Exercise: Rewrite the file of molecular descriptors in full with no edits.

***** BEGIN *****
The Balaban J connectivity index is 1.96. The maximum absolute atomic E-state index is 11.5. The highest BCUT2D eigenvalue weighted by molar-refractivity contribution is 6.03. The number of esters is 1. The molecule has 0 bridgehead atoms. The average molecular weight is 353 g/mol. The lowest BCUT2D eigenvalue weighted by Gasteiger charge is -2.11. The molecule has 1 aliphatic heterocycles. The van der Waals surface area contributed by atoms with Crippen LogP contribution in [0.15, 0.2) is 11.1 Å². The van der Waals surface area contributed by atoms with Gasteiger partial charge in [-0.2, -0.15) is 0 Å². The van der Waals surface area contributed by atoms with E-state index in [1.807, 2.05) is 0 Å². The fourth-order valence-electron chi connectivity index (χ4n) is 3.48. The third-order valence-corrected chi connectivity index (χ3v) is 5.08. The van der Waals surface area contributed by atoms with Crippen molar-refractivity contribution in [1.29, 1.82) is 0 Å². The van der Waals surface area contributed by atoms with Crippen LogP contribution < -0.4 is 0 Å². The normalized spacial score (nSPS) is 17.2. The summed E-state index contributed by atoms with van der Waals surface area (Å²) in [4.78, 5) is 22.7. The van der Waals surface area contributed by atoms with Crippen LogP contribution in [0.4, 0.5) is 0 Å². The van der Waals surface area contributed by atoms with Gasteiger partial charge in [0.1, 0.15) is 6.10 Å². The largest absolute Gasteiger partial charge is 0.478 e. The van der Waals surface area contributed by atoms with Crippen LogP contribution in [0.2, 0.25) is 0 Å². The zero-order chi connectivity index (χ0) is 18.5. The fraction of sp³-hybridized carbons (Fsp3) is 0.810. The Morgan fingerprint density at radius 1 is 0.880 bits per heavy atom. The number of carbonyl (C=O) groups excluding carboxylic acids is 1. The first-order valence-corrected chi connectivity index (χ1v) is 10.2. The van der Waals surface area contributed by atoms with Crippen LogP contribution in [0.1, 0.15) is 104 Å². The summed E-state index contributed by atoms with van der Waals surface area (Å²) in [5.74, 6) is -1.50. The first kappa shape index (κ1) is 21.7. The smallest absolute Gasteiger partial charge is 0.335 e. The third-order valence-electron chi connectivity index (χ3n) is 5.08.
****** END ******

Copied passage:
The Balaban J connectivity index is 1.96. The maximum absolute atomic E-state index is 11.5. The highest BCUT2D eigenvalue weighted by molar-refractivity contribution is 6.03. The number of esters is 1. The molecule has 0 bridgehead atoms. The average molecular weight is 353 g/mol. The lowest BCUT2D eigenvalue weighted by Gasteiger charge is -2.11. The molecule has 1 aliphatic heterocycles. The van der Waals surface area contributed by atoms with Crippen LogP contribution in [0.15, 0.2) is 11.1 Å². The van der Waals surface area contributed by atoms with Gasteiger partial charge in [-0.2, -0.15) is 0 Å². The van der Waals surface area contributed by atoms with E-state index in [1.807, 2.05) is 0 Å². The fourth-order valence-electron chi connectivity index (χ4n) is 3.48. The third-order valence-corrected chi connectivity index (χ3v) is 5.08. The van der Waals surface area contributed by atoms with Crippen molar-refractivity contribution in [1.29, 1.82) is 0 Å². The van der Waals surface area contributed by atoms with Crippen LogP contribution < -0.4 is 0 Å². The normalized spacial score (nSPS) is 17.2. The summed E-state index contributed by atoms with van der Waals surface area (Å²) in [4.78, 5) is 22.7. The van der Waals surface area contributed by atoms with Crippen LogP contribution in [0.4, 0.5) is 0 Å². The van der Waals surface area contributed by atoms with Gasteiger partial charge in [0.1, 0.15) is 6.10 Å². The largest absolute Gasteiger partial charge is 0.478 e. The van der Waals surface area contributed by atoms with Crippen LogP contribution in [0.2, 0.25) is 0 Å². The zero-order chi connectivity index (χ0) is 18.5. The fraction of sp³-hybridized carbons (Fsp3) is 0.810. The Morgan fingerprint density at radius 1 is 0.880 bits per heavy atom. The number of carbonyl (C=O) groups excluding carboxylic acids is 1. The first-order valence-corrected chi connectivity index (χ1v) is 10.2. The van der Waals surface area contributed by atoms with Crippen LogP contribution in [0.1, 0.15) is 104 Å². The summed E-state index contributed by atoms with van der Waals surface area (Å²) in [5.74, 6) is -1.50. The first kappa shape index (κ1) is 21.7. The smallest absolute Gasteiger partial charge is 0.335 e. The third-order valence-electron chi connectivity index (χ3n) is 5.08.